Laser-driving of semimetals allows creating novel quasiparticle states within condensed matter systems and switching between different states on ultrafast time scales

Studying properties of fundamental particles in condensed matter systems is a promising approach to quantum field theory. Quasiparticles offer the opportunity...

Im Focus: Designing Architecture with Solar Building Envelopes

Among the general public, solar thermal energy is currently associated with dark blue, rectangular collectors on building roofs. Technologies are needed for aesthetically high quality architecture which offer the architect more room for manoeuvre when it comes to low- and plus-energy buildings. With the “ArKol” project, researchers at Fraunhofer ISE together with partners are currently developing two façade collectors for solar thermal energy generation, which permit a high degree of design flexibility: a strip collector for opaque façade sections and a solar thermal blind for transparent sections. The current state of the two developments will be presented at the BAU 2017 trade fair.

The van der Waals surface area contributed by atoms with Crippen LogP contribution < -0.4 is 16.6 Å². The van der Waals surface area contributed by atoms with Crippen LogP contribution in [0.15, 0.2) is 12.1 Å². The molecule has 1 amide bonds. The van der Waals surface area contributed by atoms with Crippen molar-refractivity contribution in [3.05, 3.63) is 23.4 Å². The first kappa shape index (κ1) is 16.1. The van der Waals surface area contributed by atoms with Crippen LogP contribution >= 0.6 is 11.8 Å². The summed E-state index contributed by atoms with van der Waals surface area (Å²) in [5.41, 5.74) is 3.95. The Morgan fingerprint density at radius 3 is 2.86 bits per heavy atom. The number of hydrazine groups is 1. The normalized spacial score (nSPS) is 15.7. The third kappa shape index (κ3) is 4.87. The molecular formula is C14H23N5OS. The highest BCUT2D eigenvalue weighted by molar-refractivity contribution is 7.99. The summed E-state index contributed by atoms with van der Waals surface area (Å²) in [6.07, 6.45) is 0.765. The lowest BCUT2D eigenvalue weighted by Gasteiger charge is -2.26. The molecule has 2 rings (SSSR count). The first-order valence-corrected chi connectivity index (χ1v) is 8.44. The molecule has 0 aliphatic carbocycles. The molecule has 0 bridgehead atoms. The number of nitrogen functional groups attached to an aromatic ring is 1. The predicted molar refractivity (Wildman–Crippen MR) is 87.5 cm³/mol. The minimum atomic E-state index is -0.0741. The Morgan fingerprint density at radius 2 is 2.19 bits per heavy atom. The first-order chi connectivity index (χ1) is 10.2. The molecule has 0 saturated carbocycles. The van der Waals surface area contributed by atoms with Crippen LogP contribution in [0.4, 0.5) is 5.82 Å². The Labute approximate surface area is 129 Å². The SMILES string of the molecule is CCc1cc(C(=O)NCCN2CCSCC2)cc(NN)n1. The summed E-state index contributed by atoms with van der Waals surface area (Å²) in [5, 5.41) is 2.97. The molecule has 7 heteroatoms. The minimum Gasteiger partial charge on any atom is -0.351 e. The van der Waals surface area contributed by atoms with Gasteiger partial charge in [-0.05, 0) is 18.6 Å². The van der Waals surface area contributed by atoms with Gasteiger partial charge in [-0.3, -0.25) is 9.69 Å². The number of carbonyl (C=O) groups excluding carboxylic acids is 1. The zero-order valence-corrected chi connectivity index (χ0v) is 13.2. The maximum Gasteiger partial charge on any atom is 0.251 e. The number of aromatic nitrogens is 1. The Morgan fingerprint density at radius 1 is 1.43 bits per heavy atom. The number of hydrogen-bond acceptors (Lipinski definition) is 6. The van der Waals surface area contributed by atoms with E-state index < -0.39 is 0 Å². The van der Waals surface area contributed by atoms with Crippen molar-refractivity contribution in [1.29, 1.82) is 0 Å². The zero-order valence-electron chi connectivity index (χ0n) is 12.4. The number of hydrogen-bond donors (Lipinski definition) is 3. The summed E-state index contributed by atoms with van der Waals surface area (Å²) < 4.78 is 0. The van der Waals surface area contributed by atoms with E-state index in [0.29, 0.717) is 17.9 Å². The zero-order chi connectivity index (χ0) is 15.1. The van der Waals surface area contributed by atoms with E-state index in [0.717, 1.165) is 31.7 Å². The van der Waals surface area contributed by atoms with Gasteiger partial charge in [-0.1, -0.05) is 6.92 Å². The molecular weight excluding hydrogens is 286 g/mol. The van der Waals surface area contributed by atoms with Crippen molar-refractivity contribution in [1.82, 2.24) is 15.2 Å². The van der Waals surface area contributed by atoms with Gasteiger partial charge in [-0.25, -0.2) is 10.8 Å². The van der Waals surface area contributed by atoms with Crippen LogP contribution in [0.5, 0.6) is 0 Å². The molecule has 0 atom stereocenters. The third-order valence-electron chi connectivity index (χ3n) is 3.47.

As part of the “ArKol – development of architecturally highly integrated façade collectors with heat pipes” project, Fraunhofer ISE together with its partners...

Im Focus: How to inflate a hardened concrete shell with a weight of 80 t

At TU Wien, an alternative for resource intensive formwork for the construction of concrete domes was developed. It is now used in a test dome for the Austrian Federal Railways Infrastructure (ÖBB Infrastruktur).